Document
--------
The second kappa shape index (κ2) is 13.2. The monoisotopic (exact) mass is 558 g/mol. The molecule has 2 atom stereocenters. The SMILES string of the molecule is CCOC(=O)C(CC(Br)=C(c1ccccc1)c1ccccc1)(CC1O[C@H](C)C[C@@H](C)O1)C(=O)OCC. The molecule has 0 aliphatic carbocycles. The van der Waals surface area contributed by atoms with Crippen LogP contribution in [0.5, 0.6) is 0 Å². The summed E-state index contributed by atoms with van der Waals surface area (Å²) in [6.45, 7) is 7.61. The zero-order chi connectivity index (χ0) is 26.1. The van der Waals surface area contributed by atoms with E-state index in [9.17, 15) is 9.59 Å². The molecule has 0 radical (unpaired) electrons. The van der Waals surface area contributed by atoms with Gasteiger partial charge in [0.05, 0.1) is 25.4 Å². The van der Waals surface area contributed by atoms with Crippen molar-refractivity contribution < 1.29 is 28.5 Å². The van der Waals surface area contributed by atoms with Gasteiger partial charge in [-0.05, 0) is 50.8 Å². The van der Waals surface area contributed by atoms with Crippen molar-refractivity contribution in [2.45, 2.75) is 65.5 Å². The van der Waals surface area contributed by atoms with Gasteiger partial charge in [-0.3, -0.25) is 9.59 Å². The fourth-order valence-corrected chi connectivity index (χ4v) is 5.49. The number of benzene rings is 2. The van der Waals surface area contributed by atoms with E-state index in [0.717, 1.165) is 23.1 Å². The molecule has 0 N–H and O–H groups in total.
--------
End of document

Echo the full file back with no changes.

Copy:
The second kappa shape index (κ2) is 13.2. The monoisotopic (exact) mass is 558 g/mol. The molecule has 2 atom stereocenters. The SMILES string of the molecule is CCOC(=O)C(CC(Br)=C(c1ccccc1)c1ccccc1)(CC1O[C@H](C)C[C@@H](C)O1)C(=O)OCC. The molecule has 0 aliphatic carbocycles. The van der Waals surface area contributed by atoms with Crippen LogP contribution in [0.5, 0.6) is 0 Å². The summed E-state index contributed by atoms with van der Waals surface area (Å²) in [6.45, 7) is 7.61. The zero-order chi connectivity index (χ0) is 26.1. The van der Waals surface area contributed by atoms with E-state index in [9.17, 15) is 9.59 Å². The molecule has 0 radical (unpaired) electrons. The van der Waals surface area contributed by atoms with Gasteiger partial charge in [0.05, 0.1) is 25.4 Å². The van der Waals surface area contributed by atoms with Crippen molar-refractivity contribution < 1.29 is 28.5 Å². The van der Waals surface area contributed by atoms with Gasteiger partial charge in [-0.05, 0) is 50.8 Å². The van der Waals surface area contributed by atoms with Crippen molar-refractivity contribution in [2.45, 2.75) is 65.5 Å². The van der Waals surface area contributed by atoms with Gasteiger partial charge in [-0.3, -0.25) is 9.59 Å². The fourth-order valence-corrected chi connectivity index (χ4v) is 5.49. The number of benzene rings is 2. The van der Waals surface area contributed by atoms with E-state index in [0.717, 1.165) is 23.1 Å². The molecule has 0 N–H and O–H groups in total.